Negotiating for a Better Budget

Updated: Jul 8, 2018

So now that you’ve created your budget or updated your current budget it’s now time to determine where and how to cut costs if necessary. If your budget fits in one of the categories below you need to take action:

  • Your expenses are more than your income

  • Your expenses are equal to your income

  • Your income barely covers your expenses

  • Your income does not allow you to pay yourself (savings)

The first thing you need to do if your current situation fits in one of the four categories above is decide what you can do without. Look at your expenses that are not really “needs” and decide if the cost is really worth it or can you use the money towards something else or perhaps paying yourself. If you normally get your hair and nails done every two weeks, determine if it is necessary for you to go to the salon/spa twice a month or is once a month sufficient? Ladies can you do your own hair and nails? Fellas can you cut your own hair? Maybe this is the perfect time to experiment if you don’t to save some money. What about your gym membership that you pay every month? Are you going to gym faithfully or can you work out at home? Do you have a friend that you can go to the gym with as their visitor and maybe you two can split the cost of one membership? Can you use the gym at work instead? These are the types of questions that I want you to ask yourself when trying to trim your budget.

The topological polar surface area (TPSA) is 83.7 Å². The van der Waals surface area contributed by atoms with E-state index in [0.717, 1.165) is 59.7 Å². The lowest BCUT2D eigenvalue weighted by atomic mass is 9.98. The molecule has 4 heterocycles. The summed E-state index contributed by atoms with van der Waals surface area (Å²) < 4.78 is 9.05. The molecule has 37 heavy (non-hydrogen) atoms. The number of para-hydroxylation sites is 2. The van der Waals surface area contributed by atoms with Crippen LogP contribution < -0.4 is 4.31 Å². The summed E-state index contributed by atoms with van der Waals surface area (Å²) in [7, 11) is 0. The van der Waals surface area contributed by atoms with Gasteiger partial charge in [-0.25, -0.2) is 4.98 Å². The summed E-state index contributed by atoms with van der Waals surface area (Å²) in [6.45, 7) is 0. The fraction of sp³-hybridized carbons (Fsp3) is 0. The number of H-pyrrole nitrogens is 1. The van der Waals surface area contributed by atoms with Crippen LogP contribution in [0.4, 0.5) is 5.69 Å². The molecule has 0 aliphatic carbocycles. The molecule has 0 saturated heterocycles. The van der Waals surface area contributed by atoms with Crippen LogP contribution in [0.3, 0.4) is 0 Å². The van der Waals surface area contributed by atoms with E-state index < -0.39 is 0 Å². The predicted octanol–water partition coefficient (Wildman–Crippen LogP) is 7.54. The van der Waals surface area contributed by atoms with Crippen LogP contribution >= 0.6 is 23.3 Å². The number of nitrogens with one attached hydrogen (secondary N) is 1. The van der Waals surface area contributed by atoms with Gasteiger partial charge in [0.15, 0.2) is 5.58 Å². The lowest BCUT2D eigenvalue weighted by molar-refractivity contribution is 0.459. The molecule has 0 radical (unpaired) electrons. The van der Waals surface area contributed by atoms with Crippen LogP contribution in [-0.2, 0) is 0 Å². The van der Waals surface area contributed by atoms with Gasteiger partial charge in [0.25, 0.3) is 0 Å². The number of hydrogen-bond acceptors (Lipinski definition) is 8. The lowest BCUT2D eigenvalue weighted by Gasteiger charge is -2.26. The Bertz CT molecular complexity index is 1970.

After you’ve gone through and decided what you can and can’t do without or what you can do less of, now you can start negotiating costs for things you really need. When I didn’t have a job this was the first thing I did to cut costs.

Major Key Alert: As an auditor we do not recommend anything to our clients if the benefit is not greater than the cost. Even though the cost – benefit analogy is something I learned by working, it is a simple concept that has stuck with me in my personal life. I don’t buy anything if the benefit is not greater than the cost. You’ll want to lock in this concept as well.

So when negotiating your bills with your service providers ask yourself if what you’re getting in your package, contract etc. is worth what you are paying. If it isn’t you need to call and ask for a lower payment. So for example the first bill I called to have reduced while I wasn’t working was my cable/internet bill, because I felt like I “needed” it. This is just one bill I hate because the service provider will lock you into a rate for 6 months or a year and then once you’re out of the promotion your bill sky rockets. So in my situation I called my service provider and explaine